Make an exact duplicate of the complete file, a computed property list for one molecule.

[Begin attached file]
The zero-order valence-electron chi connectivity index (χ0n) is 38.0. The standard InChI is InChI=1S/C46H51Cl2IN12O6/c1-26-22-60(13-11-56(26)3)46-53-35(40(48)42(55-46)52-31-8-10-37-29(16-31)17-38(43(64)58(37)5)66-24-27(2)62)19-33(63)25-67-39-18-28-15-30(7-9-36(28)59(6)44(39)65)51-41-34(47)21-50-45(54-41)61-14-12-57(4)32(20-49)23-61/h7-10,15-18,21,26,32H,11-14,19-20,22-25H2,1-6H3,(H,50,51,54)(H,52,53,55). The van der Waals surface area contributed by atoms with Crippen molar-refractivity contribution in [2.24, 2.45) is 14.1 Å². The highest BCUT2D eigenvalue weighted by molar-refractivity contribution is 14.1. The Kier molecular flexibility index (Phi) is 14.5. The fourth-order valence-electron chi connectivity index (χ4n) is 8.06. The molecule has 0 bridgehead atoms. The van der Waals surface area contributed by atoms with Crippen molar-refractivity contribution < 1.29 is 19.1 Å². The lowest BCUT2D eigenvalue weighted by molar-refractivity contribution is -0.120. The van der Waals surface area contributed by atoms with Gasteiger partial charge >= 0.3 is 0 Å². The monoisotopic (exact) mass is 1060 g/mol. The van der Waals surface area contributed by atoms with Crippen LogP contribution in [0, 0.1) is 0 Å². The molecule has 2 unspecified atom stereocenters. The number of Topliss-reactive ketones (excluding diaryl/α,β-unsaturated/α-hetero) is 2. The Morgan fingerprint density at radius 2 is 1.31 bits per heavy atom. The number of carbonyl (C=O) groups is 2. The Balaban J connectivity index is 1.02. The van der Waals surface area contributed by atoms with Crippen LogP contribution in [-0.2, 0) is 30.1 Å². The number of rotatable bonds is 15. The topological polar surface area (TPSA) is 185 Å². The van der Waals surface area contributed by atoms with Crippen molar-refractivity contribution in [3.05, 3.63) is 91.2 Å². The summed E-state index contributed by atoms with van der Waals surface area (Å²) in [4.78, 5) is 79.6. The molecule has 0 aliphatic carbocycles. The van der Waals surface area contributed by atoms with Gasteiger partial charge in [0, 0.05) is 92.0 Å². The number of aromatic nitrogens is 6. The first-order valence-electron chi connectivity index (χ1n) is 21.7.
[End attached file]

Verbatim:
The zero-order valence-electron chi connectivity index (χ0n) is 38.0. The standard InChI is InChI=1S/C46H51Cl2IN12O6/c1-26-22-60(13-11-56(26)3)46-53-35(40(48)42(55-46)52-31-8-10-37-29(16-31)17-38(43(64)58(37)5)66-24-27(2)62)19-33(63)25-67-39-18-28-15-30(7-9-36(28)59(6)44(39)65)51-41-34(47)21-50-45(54-41)61-14-12-57(4)32(20-49)23-61/h7-10,15-18,21,26,32H,11-14,19-20,22-25H2,1-6H3,(H,50,51,54)(H,52,53,55). The van der Waals surface area contributed by atoms with Crippen molar-refractivity contribution in [2.24, 2.45) is 14.1 Å². The highest BCUT2D eigenvalue weighted by molar-refractivity contribution is 14.1. The Kier molecular flexibility index (Phi) is 14.5. The fourth-order valence-electron chi connectivity index (χ4n) is 8.06. The molecule has 0 bridgehead atoms. The van der Waals surface area contributed by atoms with Crippen molar-refractivity contribution < 1.29 is 19.1 Å². The lowest BCUT2D eigenvalue weighted by molar-refractivity contribution is -0.120. The van der Waals surface area contributed by atoms with Gasteiger partial charge >= 0.3 is 0 Å². The monoisotopic (exact) mass is 1060 g/mol. The van der Waals surface area contributed by atoms with Crippen LogP contribution in [0, 0.1) is 0 Å². The molecule has 2 unspecified atom stereocenters. The number of Topliss-reactive ketones (excluding diaryl/α,β-unsaturated/α-hetero) is 2. The Morgan fingerprint density at radius 2 is 1.31 bits per heavy atom. The number of carbonyl (C=O) groups is 2. The Balaban J connectivity index is 1.02. The van der Waals surface area contributed by atoms with Crippen LogP contribution in [-0.2, 0) is 30.1 Å². The number of rotatable bonds is 15. The topological polar surface area (TPSA) is 185 Å². The van der Waals surface area contributed by atoms with Crippen molar-refractivity contribution in [3.05, 3.63) is 91.2 Å². The summed E-state index contributed by atoms with van der Waals surface area (Å²) in [4.78, 5) is 79.6. The molecule has 0 aliphatic carbocycles. The van der Waals surface area contributed by atoms with Gasteiger partial charge in [0, 0.05) is 92.0 Å². The number of aromatic nitrogens is 6. The first-order valence-electron chi connectivity index (χ1n) is 21.7.